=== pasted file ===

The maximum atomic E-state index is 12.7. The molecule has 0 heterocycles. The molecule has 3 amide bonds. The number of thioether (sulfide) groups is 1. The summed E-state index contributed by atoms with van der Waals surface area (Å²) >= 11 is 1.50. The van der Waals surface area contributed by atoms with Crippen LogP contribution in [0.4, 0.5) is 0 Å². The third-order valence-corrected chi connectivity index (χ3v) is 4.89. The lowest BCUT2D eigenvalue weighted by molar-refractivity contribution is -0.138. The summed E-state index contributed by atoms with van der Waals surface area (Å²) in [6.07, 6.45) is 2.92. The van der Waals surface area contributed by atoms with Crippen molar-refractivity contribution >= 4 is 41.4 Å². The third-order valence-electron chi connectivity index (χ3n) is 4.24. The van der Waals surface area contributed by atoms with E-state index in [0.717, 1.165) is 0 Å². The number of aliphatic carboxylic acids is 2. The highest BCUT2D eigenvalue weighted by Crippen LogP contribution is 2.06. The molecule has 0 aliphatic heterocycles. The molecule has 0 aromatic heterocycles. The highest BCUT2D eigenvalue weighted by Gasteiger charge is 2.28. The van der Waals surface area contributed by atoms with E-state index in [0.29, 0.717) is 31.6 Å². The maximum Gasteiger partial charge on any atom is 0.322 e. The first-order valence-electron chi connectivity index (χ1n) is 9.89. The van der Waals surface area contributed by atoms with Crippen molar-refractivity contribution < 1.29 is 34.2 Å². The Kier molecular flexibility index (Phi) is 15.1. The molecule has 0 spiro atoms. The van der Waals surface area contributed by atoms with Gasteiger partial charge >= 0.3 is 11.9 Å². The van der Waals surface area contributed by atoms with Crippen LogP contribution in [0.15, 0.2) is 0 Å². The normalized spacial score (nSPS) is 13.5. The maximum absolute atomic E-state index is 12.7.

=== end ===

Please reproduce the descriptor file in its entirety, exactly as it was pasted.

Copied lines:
The maximum atomic E-state index is 12.7. The molecule has 0 heterocycles. The molecule has 3 amide bonds. The number of thioether (sulfide) groups is 1. The summed E-state index contributed by atoms with van der Waals surface area (Å²) >= 11 is 1.50. The van der Waals surface area contributed by atoms with Crippen LogP contribution in [0.4, 0.5) is 0 Å². The third-order valence-corrected chi connectivity index (χ3v) is 4.89. The lowest BCUT2D eigenvalue weighted by molar-refractivity contribution is -0.138. The summed E-state index contributed by atoms with van der Waals surface area (Å²) in [6.07, 6.45) is 2.92. The van der Waals surface area contributed by atoms with Crippen molar-refractivity contribution >= 4 is 41.4 Å². The third-order valence-electron chi connectivity index (χ3n) is 4.24. The van der Waals surface area contributed by atoms with E-state index in [0.717, 1.165) is 0 Å². The number of aliphatic carboxylic acids is 2. The highest BCUT2D eigenvalue weighted by Crippen LogP contribution is 2.06. The molecule has 0 aliphatic heterocycles. The molecule has 0 aromatic heterocycles. The highest BCUT2D eigenvalue weighted by Gasteiger charge is 2.28. The van der Waals surface area contributed by atoms with E-state index in [0.29, 0.717) is 31.6 Å². The maximum Gasteiger partial charge on any atom is 0.322 e. The first-order valence-electron chi connectivity index (χ1n) is 9.89. The van der Waals surface area contributed by atoms with Crippen molar-refractivity contribution < 1.29 is 34.2 Å². The Kier molecular flexibility index (Phi) is 15.1. The molecule has 0 spiro atoms. The van der Waals surface area contributed by atoms with Gasteiger partial charge >= 0.3 is 11.9 Å². The van der Waals surface area contributed by atoms with Crippen LogP contribution in [0.15, 0.2) is 0 Å². The normalized spacial score (nSPS) is 13.5. The maximum absolute atomic E-state index is 12.7.